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Mapping similarities between humans and chimpanzees
Edward R. Winstead


Scientists have created a comparative map of DNA sequences found in humans and chimpanzees, our closest relative. The map confirms previous estimates of the high degree of genetic similarity between the two species. In one of the largest comparisons of human and chimpanzee genomic sequence to date, the researchers calculated that the shared sequences were 98.77 percent identical.

The researchers aligned some 77,000 chimpanzee DNA fragments to corresponding segments of the human genome sequence. They identified several regions in the human genome that appear to differ from similar regions in chimpanzees and gorillas; these differences may represent significant events in evolution. Asao Fujiyama, of the RIKEN Genomic Sciences Center in Japan, led the study.

"Because chimpanzees are our closest relatives, the differences between us are less than with any other species, yet these differences are more likely to be important," the researchers write in Science. "Thus, comparisons between humans and chimpanzees are the most efficient and effective approach to understand what makes us human."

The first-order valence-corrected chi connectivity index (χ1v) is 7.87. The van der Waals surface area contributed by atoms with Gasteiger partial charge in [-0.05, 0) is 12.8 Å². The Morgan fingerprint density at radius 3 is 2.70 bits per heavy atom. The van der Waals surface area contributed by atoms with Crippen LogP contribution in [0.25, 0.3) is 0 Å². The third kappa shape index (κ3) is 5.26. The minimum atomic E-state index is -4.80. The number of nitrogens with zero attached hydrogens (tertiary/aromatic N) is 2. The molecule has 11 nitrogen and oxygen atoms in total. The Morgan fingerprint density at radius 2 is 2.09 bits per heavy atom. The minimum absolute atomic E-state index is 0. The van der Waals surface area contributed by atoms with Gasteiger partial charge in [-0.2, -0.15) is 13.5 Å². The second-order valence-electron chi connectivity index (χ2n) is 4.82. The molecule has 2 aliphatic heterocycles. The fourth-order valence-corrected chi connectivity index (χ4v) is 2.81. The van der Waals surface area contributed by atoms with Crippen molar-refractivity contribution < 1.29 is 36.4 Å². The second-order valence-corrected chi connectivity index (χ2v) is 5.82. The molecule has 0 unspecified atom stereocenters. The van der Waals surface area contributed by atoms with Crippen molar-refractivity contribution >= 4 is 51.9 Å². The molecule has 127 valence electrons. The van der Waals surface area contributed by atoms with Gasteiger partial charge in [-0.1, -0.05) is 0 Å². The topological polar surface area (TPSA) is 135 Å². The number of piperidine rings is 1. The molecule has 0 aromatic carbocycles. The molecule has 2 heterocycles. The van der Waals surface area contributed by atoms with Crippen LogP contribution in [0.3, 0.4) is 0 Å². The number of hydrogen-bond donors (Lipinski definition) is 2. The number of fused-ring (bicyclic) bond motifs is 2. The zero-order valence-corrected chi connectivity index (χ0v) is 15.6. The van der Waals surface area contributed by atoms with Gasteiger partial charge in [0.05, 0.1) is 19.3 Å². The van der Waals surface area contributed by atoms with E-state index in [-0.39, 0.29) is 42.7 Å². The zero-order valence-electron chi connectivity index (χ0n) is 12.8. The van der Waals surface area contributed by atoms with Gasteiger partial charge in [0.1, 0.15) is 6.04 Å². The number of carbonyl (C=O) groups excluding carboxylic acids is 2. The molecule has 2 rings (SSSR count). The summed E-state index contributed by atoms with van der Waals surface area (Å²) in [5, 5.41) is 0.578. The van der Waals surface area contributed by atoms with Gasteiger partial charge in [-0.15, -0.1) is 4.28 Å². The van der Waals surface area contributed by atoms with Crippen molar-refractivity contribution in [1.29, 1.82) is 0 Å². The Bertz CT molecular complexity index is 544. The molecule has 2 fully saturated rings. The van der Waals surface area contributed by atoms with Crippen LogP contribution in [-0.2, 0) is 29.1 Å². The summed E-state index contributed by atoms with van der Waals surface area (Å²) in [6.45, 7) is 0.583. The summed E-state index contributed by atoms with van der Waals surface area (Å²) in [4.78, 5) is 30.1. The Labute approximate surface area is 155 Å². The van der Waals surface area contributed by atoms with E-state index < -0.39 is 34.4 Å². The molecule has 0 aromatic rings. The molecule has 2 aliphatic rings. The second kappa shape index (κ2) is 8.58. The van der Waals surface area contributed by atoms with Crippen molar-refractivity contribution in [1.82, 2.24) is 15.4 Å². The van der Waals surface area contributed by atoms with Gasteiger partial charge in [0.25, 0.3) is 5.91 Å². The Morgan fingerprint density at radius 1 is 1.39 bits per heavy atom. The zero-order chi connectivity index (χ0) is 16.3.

Images of human and chimpanzee chromosomes used in the study.

The DNA came from three chimpanzees—two males and one female. When aligned, the fragments covered about 49 percent of the human genome sequence. The quality—and therefore the usefulness—of the map will be improved as the human genome sequence is refined.

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Fujiyama, A. et al. Construction and analysis of a human-chimpanzee comparative clone map. Science 295, 131-134 (January 4, 2002).

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